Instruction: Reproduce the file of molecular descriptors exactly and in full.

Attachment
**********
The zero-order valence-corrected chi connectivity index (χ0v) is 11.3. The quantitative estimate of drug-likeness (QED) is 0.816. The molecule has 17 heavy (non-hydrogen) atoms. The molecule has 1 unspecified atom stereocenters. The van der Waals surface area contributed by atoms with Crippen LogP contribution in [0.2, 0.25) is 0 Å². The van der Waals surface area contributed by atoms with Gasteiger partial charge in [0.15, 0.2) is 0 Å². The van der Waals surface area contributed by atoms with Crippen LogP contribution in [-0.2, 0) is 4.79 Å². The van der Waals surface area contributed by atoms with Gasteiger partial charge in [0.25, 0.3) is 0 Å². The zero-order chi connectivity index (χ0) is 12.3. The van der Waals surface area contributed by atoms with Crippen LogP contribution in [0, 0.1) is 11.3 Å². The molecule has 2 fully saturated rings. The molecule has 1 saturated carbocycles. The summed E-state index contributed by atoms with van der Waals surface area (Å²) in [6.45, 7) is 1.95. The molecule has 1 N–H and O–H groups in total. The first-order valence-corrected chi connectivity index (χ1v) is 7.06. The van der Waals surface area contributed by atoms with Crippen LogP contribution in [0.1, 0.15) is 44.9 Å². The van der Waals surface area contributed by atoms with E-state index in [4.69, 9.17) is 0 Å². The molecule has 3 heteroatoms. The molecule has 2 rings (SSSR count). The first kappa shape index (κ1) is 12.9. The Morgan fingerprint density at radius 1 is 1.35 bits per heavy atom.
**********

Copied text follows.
The zero-order valence-corrected chi connectivity index (χ0v) is 11.3. The quantitative estimate of drug-likeness (QED) is 0.816. The molecule has 17 heavy (non-hydrogen) atoms. The molecule has 1 unspecified atom stereocenters. The van der Waals surface area contributed by atoms with Crippen LogP contribution in [0.2, 0.25) is 0 Å². The van der Waals surface area contributed by atoms with Gasteiger partial charge in [0.15, 0.2) is 0 Å². The van der Waals surface area contributed by atoms with Crippen LogP contribution in [-0.2, 0) is 4.79 Å². The van der Waals surface area contributed by atoms with Gasteiger partial charge in [0.25, 0.3) is 0 Å². The zero-order chi connectivity index (χ0) is 12.3. The van der Waals surface area contributed by atoms with Crippen LogP contribution in [0, 0.1) is 11.3 Å². The molecule has 2 fully saturated rings. The molecule has 1 saturated carbocycles. The summed E-state index contributed by atoms with van der Waals surface area (Å²) in [6.45, 7) is 1.95. The molecule has 1 N–H and O–H groups in total. The first-order valence-corrected chi connectivity index (χ1v) is 7.06. The van der Waals surface area contributed by atoms with Crippen LogP contribution in [0.1, 0.15) is 44.9 Å². The van der Waals surface area contributed by atoms with E-state index in [4.69, 9.17) is 0 Å². The molecule has 3 heteroatoms. The molecule has 2 rings (SSSR count). The first kappa shape index (κ1) is 12.9. The Morgan fingerprint density at radius 1 is 1.35 bits per heavy atom.